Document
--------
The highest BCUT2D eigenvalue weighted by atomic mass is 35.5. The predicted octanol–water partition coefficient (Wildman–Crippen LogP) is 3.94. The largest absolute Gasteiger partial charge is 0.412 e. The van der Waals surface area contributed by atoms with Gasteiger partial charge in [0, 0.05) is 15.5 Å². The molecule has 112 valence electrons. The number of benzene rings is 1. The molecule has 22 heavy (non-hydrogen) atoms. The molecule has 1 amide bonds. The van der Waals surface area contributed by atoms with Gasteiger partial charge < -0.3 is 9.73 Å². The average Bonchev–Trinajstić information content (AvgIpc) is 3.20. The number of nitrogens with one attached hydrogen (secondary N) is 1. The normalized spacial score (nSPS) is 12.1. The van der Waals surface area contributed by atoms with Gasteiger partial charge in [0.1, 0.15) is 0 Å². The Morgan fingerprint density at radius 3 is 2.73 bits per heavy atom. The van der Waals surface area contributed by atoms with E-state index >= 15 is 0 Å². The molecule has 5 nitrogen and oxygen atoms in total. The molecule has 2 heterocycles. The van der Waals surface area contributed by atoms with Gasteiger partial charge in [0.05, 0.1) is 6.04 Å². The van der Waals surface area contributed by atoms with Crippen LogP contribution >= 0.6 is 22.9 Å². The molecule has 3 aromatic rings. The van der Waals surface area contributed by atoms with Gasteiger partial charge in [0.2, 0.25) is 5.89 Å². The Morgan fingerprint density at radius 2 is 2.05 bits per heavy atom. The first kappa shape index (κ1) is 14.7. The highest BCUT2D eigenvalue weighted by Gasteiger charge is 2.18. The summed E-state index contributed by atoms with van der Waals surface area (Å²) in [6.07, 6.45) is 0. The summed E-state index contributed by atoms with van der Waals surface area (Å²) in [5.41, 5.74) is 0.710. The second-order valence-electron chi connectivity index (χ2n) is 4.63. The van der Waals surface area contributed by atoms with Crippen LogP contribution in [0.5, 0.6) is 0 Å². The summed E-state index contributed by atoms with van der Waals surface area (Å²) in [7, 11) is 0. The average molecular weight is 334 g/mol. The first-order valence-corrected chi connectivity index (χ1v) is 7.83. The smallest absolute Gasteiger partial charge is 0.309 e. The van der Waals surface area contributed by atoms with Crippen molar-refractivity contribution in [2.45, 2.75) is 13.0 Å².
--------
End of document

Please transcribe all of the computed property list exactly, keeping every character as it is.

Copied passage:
The highest BCUT2D eigenvalue weighted by atomic mass is 35.5. The predicted octanol–water partition coefficient (Wildman–Crippen LogP) is 3.94. The largest absolute Gasteiger partial charge is 0.412 e. The van der Waals surface area contributed by atoms with Gasteiger partial charge in [0, 0.05) is 15.5 Å². The molecule has 112 valence electrons. The number of benzene rings is 1. The molecule has 22 heavy (non-hydrogen) atoms. The molecule has 1 amide bonds. The van der Waals surface area contributed by atoms with Gasteiger partial charge < -0.3 is 9.73 Å². The average Bonchev–Trinajstić information content (AvgIpc) is 3.20. The number of nitrogens with one attached hydrogen (secondary N) is 1. The normalized spacial score (nSPS) is 12.1. The van der Waals surface area contributed by atoms with Gasteiger partial charge in [0.1, 0.15) is 0 Å². The Morgan fingerprint density at radius 3 is 2.73 bits per heavy atom. The van der Waals surface area contributed by atoms with E-state index >= 15 is 0 Å². The molecule has 5 nitrogen and oxygen atoms in total. The molecule has 2 heterocycles. The van der Waals surface area contributed by atoms with Gasteiger partial charge in [0.05, 0.1) is 6.04 Å². The van der Waals surface area contributed by atoms with Crippen LogP contribution >= 0.6 is 22.9 Å². The molecule has 3 aromatic rings. The van der Waals surface area contributed by atoms with Gasteiger partial charge in [0.2, 0.25) is 5.89 Å². The Morgan fingerprint density at radius 2 is 2.05 bits per heavy atom. The first kappa shape index (κ1) is 14.7. The highest BCUT2D eigenvalue weighted by Gasteiger charge is 2.18. The summed E-state index contributed by atoms with van der Waals surface area (Å²) in [6.07, 6.45) is 0. The summed E-state index contributed by atoms with van der Waals surface area (Å²) in [5.41, 5.74) is 0.710. The second-order valence-electron chi connectivity index (χ2n) is 4.63. The van der Waals surface area contributed by atoms with Crippen LogP contribution in [0.5, 0.6) is 0 Å². The summed E-state index contributed by atoms with van der Waals surface area (Å²) in [7, 11) is 0. The average molecular weight is 334 g/mol. The first-order valence-corrected chi connectivity index (χ1v) is 7.83. The smallest absolute Gasteiger partial charge is 0.309 e. The van der Waals surface area contributed by atoms with Crippen molar-refractivity contribution in [2.45, 2.75) is 13.0 Å².